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Thursday, March 23, 2023
CNS' Jeffrey Nitpicks Biden On Debt vs. Deficit -- And Finally Admits Trump Ran Up Debt
Topic: editor Terry Jeffrey found a way to blend two obsessions of the "news" organization he runs -- nitpicking President Biden and blaming anyone but Republicans for federal deficits -- into a single Feb. 2 article:

When speaking at a Democratic National Committee fundraiser in New York City on Tuesday, President Joe Biden falsely claimed that his administration had cut the federal "debt" by $1.7 trillion during his first two years in office.

In fact, according to the U.S. Treasury, during Biden’s first two years in office—Jan. 20, 2021 through Jan. 20, 2023—the federal debt increased by approximately $3.7 trillion.


Biden may have been mistaking the federal deficit for the federal debt. The deficit is the amount that the federal government spends in excess of its revenues in a given fiscal year. The debt is the money the federal government borrows to cover its deficits.

From fiscal 2020—the year the COVID-19 pandemic hit—to fiscal 2022 (the last full fiscal year on record), the annual federal deficit did drop by $1,756,431,000,000. In fiscal 2020, the deficit was $3,131,917,000,000. In fiscal 2022, it was 1,375,486,000,000. Thus, even though the deficit dropped $1.756 trillion from its pandemic-year high of $3.131 trillion, it still remained above a trillion dollars last year at $1.375 trillion.

Jeffrey failed to disclose the fact that Donald Trump was president when the fiscal year 2020 budget was created, and that Biden was operating under a budget approved under Trump when he took office in January 2021. Indeed, the word "Trump" does not appear at all in this article.

Then, in a Feb. 17 article, Jeffrey did it all again:

In a speech at Lanham, Maryland, on Wednesday, President Joe Biden falsely claimed for the second time in less than three weeks that he had cut the federal "debt” over the past two years.

When Biden was inaugurated on Jan. 20, 2021, the total federal debt was $27,751,896,236,414.77, according to the official numbers published by the U.S. Treasury. As of the close of business on Feb. 15, 2023—the latest day for which the debt numbers are currently available—the total federal debt was $31,454,875,345,039.44.

Thus, during Biden’s presidency the federal debt has increased by $3,702,979,108,624.67.

Biden has not reduced the federal debt; he has increased it by 13.3 percent in a little over two years.

Jeffrey then pedantically lectured Biden:

Does Biden not understand the difference between the annual deficit and the accumulating debt of the federal government? In his Wednesday speech, Biden said that the Republicans were “not going to pay the national debt, which took 200 years to accumulate.” Then he said: “This is a 200-year obligation that’s been accumulated.”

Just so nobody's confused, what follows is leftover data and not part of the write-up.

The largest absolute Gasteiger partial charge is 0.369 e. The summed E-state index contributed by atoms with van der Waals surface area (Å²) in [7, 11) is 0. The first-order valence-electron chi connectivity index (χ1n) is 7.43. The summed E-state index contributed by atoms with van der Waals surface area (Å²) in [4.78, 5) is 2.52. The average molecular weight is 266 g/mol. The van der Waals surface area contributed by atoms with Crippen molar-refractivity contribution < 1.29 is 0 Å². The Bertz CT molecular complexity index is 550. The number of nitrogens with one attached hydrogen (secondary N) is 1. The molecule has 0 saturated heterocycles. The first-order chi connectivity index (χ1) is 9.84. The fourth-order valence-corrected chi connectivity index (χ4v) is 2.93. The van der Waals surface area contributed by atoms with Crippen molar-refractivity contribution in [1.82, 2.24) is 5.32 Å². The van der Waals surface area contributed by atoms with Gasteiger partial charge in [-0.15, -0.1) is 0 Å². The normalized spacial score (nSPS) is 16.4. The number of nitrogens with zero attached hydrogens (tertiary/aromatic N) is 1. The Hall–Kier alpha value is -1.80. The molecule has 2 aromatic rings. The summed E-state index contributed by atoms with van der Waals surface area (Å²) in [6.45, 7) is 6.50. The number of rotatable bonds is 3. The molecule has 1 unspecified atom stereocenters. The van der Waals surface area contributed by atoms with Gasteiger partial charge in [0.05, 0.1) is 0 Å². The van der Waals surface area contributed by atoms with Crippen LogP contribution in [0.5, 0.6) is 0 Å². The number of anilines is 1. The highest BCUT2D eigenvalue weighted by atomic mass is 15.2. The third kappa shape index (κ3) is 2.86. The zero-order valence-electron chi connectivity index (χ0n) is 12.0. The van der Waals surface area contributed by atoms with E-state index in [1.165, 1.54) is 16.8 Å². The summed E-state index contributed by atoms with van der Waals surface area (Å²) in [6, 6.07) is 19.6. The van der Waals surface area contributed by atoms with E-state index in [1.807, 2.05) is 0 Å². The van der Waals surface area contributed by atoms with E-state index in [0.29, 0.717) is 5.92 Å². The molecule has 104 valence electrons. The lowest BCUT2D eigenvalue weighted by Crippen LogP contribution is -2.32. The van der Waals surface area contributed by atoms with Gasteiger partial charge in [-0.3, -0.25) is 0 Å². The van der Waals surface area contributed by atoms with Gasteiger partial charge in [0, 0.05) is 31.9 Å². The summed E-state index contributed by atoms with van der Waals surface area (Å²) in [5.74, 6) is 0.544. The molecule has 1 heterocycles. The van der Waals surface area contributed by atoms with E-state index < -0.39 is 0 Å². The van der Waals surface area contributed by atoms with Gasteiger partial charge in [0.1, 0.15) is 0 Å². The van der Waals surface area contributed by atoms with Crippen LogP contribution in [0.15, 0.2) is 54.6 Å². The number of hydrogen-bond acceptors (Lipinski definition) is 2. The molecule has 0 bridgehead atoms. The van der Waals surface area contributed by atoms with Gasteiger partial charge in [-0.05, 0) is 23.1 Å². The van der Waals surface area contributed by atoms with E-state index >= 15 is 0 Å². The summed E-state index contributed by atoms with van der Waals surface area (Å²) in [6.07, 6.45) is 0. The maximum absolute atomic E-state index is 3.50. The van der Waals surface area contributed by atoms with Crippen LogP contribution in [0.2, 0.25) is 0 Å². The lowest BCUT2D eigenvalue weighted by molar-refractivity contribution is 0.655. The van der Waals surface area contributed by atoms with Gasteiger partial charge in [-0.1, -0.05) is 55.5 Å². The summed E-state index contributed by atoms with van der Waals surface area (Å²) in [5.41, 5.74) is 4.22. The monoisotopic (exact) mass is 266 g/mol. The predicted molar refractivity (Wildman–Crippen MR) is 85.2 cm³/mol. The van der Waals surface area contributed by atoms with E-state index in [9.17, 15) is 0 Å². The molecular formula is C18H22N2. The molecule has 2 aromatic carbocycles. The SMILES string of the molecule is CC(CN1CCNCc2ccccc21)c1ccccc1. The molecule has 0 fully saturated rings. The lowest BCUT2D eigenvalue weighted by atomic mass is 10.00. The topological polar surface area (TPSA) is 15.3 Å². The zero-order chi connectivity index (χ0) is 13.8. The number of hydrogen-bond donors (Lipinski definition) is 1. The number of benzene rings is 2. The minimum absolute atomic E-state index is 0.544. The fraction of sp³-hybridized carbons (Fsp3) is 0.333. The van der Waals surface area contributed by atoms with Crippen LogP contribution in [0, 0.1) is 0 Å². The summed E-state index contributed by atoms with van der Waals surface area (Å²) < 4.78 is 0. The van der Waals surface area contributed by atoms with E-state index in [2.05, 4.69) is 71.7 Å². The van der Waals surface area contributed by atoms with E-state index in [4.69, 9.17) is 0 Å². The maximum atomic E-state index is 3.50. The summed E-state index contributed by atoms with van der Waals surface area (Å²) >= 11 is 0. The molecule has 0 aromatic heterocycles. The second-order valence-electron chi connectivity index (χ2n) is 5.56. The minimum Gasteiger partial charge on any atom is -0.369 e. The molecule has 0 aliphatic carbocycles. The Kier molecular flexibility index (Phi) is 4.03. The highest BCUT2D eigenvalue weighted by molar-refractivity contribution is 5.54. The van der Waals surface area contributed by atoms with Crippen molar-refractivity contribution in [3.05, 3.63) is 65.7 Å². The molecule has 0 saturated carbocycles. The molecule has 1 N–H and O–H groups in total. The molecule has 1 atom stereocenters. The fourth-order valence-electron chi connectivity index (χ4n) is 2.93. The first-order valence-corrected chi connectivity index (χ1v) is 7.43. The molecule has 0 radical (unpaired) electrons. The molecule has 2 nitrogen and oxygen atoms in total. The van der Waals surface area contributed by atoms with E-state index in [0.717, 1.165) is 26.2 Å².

The “deficit” measures the difference between a given fiscal year’s revenues and expenditures. The “debt”—as Biden rightfully pointed out, while claiming he had “cut” it--is the amount that the government has borrowed over the past 200-plus years and has not yet paid back.

Jeffrey then answered his own condescension by admitting that "In his State of the Union Address on Feb. 7, President Biden used the terms 'debt' and 'deficit' accurately and claimed in that speech that he had 'cut the deficit'—not the debt—'by more then $1.7 trillion' in two years." But that forced Jeffrey to do something he has rarely, if ever, done -- explicitly call out Trump by name in acknowledging the debt increase under his presidency:

In his State of the Union, Biden attacked the Trump administration for increasing the “debt” by running a “deficit.”

“Under the previous administration, the American deficit went up four years in a row,” said Biden. “Because of those record deficits, no President added more to the national debt in any four years than my predecessor.

“Nearly 25 percent of the entire national debt that took over 200 years to accumulate was added by just one administration alone—the last one,” said Biden. “They’re the facts. Check it out. Check it out.”

During Trump’s presidency the deficit did in fact increase every year. In fiscal 2017, the year Trump took office, it was $665,446,000,000, according to OMB. In fiscal 2018, it rose to $779,138,000,000. In fiscal 2019, it rose to $983,592,000,000. And, in fiscal 2020, the year the COVID pandemic hit, it skyrocketed to $3,132,439,000,000.

On Jan. 20, 2017, the day Trump took office, according to the U.S. Treasury, the federal debt was $19,947,304,555,212.49. On Jan. 20, 2021, the day that Biden succeeded Trump, the federal debt was $27,751,896,236,414.77. Thus, under Trump, the debt rose $7,804,591,681,202.28.

But since CNS is obligated by its partisan agenda to portray Democrats as worse financial stewards than Republicans, Jeffrey tried to spin Trump's deficits by insisting that Biden's not-yet-existing deficits would be much bigger:

Biden’s fiscal 2023 budget proposal, however, called for deficits in excess of $1.1 trillion every year for the next decade. By contrast, Trump ran an annual deficit that exceeded $1 trillion only in fiscal 2020 in the face of the COVID pandemic.

By fiscal 2032, under Biden’s budget proposal, the annual federal deficit would exceed $2 trillion—hitting $2,014,000,000,000

Jeffrey and CNS have long avoided specifically blaming Trump for deficits racked up under his presidency, though it was quick to blame Biden for them as soon as he took office.

Posted by Terry K. at 1:28 AM EDT
Updated: Thursday, March 23, 2023 1:31 AM EDT

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